Packers have $13.5M for Nelson, Cobb

That figure, provided by the NFLPA, has the Packers with the 10th-most cap space in the league. And it leaves Green Bay with plenty of space to give Jordy Nelson an Eric Decker-style contract.

The Green Bay Packers are going to have to open the vault a time or two this year.

Fortunately for them, they've got plenty of cash stowed in the Lambeau Field safe.

With all nine draft picks signed and the roster set at the 90-man limit, the Packers are $13,515,388 below the NFL's $133 million salary cap, according to NFL Players Association data.

Only Jacksonville ($28.5 million), Cleveland ($25.6 million), Cincinnati ($23.3 million), Oakland ($21.9 million), Tennessee ($19.3 million), Philadelphia ($18.9 million), Miami ($15.7 million) and Houston ($13.6 million) have more available space. That puts Green Bay ninth in available space; Tampa Bay ($13.2 million) rounds out the top 10.

Nelson is entering the final season of a contract extension inked during the 2011 season. It was worth $13.19 million, including $3.54 million guaranteed, though an escalator added another $500,000 to this year's salary to bump up the total value.

Cobb is entering the final season of his rookie contract. That four-year contract was worth $3.21 million and included just more than $1 million guaranteed.

Nelson's agent, Vann McElroy, faces an interesting negotiation. In free agency, Eric Decker signed a five-year deal worth $36.25 million, with $15 million guaranteed. That was the biggest deal signed by any free-agent receiver this year.

Over the last two seasons, Decker, 27, caught 172 passes for 2,352 yards and 24 touchdowns. Even while barely playing as a rookie, Decker has 33 touchdowns in four seasons. Nelson, 29, caught 153 passes for 2,577 yards and 23 touchdowns combined in 2011 and 2013. In six seasons, he's scored 36 touchdowns.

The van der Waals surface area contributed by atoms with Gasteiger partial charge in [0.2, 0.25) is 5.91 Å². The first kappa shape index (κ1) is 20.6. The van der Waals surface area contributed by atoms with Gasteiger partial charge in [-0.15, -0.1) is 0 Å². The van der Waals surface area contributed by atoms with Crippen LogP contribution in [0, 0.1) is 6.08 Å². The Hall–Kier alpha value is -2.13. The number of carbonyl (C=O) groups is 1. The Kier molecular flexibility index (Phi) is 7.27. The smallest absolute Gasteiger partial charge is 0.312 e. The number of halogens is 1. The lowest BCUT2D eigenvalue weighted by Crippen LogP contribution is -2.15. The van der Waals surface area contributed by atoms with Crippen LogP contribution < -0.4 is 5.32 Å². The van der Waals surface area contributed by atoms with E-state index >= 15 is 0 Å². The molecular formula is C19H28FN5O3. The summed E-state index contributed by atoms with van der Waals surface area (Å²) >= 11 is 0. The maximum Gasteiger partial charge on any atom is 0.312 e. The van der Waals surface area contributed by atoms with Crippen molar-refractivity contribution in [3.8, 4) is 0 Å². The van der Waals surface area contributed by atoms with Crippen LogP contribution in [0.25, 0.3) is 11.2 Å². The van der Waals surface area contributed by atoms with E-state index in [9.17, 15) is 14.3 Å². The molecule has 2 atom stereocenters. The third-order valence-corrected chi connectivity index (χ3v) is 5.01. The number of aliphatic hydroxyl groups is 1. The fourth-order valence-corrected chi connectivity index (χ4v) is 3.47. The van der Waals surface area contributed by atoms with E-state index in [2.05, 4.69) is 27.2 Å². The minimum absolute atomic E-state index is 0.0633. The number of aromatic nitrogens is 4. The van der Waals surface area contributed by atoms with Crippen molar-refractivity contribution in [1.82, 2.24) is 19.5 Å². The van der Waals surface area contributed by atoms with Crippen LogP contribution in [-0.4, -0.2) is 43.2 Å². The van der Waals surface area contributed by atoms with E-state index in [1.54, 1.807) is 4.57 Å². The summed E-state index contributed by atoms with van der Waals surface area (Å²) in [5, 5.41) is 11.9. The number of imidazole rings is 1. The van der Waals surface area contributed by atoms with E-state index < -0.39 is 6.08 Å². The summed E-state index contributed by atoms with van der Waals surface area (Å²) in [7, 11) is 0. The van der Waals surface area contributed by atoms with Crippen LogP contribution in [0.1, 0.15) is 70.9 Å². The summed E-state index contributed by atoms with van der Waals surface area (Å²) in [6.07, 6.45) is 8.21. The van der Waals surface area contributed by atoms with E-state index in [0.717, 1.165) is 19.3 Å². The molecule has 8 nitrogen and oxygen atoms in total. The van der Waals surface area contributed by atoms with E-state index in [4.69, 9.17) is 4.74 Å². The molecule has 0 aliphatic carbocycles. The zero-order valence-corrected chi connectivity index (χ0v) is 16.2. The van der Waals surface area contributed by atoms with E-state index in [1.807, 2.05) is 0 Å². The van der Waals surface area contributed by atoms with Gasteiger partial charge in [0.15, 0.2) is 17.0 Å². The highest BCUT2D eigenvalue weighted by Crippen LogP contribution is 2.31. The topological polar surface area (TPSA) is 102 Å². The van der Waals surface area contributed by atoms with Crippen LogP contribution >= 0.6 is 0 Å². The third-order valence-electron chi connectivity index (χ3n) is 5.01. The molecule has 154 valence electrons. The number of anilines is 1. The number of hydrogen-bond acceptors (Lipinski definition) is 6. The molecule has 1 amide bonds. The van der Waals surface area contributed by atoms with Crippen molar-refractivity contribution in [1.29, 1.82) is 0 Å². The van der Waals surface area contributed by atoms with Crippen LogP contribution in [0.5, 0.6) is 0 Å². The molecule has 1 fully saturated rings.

That would appear to make Decker, not Chicago's Brandon Marshall, the baseline for a new deal with Nelson.

Marshall, 30, signed a three-year, $30 million extension last month. That deal includes $14.8 million guaranteed, plus his $7.5 million base salary for 2015 will become guaranteed on the third day of the 2015 league-year. Over the last two seasons, Marshall caught 218 passes for 2,803 yards and 23 touchdowns. In eight seasons, he's had at least 100 receptions five times and scored 57 career touchdowns.

The market for Cobb is harder to figure out. Even with limited offensive production, he had a strong rookie season. He was brilliant in 2012, when he fell just short of the team's single-season record for total yardage. Last season was ruined by injury. So, there's just one big season in Cobb's favor.

As a slot receiver and returner, is he worth Percy Harvin's contract (five years, $64.25 million, $14.5 million guaranteed)? Victor Cruz's (five years, $43 million, $15.63 million guaranteed)? Or, something less based on the relatively small body of work?

Other players entering their final season under contract are B.J. Raji, Tramon Williams, Bryan Bulaga, John Kuhn, Jarrett Bush and what's left of the 2014 draft class: Derek Sherrod, Davon House and Ryan Taylor.

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Bill Huber is publisher of Packer Report magazine and and has written for Packer Report since 1997. E-mail him at, or leave him a question in Packer Report's subscribers-only Packers Pro Club forum. Find Bill on Twitter at

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